READ ALL ABOUT IT
To achieve the colors he wants without the use of dyes, Vitali sorts his printed matter by color, a process that takes foresight and patience. (He spent two years saving enough yellow pages to make one canary-hued dress.) Beyond its aesthetic value, each taut strand also serves as an archive of Italy’s changing history, as chronicled through headlines and photographs.
Each taut strand of newsprint also serves as an archive of Italy’s changing history, as chronicled through headlines and photos.
Vitali draws his influences from a radical tradition known as “Arte Povera,” an art movement that coalesced during a period of upheaval in Italy in the 1960s. Its exponents believed that the conventions of the marketplace must be overturned to create art that is truly revolutionary. Unconventional materials, particularly found objects, were favored as a way to subvert the “corporate mentality.”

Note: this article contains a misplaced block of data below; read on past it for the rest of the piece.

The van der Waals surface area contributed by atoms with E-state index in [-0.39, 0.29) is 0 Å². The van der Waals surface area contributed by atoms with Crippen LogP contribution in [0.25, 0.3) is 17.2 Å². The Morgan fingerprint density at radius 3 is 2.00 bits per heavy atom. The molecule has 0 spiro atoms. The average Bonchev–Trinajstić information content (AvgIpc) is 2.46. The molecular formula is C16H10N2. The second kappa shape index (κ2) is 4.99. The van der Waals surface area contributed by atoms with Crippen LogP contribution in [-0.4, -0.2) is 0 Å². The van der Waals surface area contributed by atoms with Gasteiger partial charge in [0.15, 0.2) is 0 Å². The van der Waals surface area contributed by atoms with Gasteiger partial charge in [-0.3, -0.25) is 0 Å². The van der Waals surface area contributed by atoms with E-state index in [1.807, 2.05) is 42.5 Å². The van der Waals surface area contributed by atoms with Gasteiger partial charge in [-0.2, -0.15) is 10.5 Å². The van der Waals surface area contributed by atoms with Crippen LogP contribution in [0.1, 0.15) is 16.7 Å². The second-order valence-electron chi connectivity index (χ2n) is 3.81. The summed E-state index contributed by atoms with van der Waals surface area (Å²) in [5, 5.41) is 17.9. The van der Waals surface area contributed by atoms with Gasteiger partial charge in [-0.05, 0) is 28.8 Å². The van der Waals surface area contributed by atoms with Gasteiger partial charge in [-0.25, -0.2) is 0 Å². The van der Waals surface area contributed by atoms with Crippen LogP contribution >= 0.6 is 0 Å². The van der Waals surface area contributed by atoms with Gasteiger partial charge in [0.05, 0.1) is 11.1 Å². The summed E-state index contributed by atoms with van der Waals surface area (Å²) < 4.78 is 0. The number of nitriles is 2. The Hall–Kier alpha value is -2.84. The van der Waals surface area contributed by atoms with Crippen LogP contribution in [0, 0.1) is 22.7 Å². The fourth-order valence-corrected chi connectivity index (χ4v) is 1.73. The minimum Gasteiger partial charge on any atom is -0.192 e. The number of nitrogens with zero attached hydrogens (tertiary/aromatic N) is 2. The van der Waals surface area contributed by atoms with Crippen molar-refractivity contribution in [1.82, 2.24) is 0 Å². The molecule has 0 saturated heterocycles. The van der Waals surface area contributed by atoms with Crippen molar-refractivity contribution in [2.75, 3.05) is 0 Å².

Vitali’s most-recent collection pays homage to women’s handiwork, which isn’t often given the respect it’s due. Several pieces, inspired by memories of his father making baskets from river reeds, resemble wide nets. “My works are poor and precious at the same time,” he says.
Somewhere between sculptor, ecologist, paper artist, and fashion designer, Vitali defies categorization, yet his work has attracted much critical acclaim. Besides exhibits in galleries across Italy, Vitali has also feted his work at the Museum Rijswijk near The Hague, the Museum of Fine Arts in Belgium, and the Blue Star Contemporary Art Center in San Antonio, TX. In October, the city of Argentina organized his first retrospective.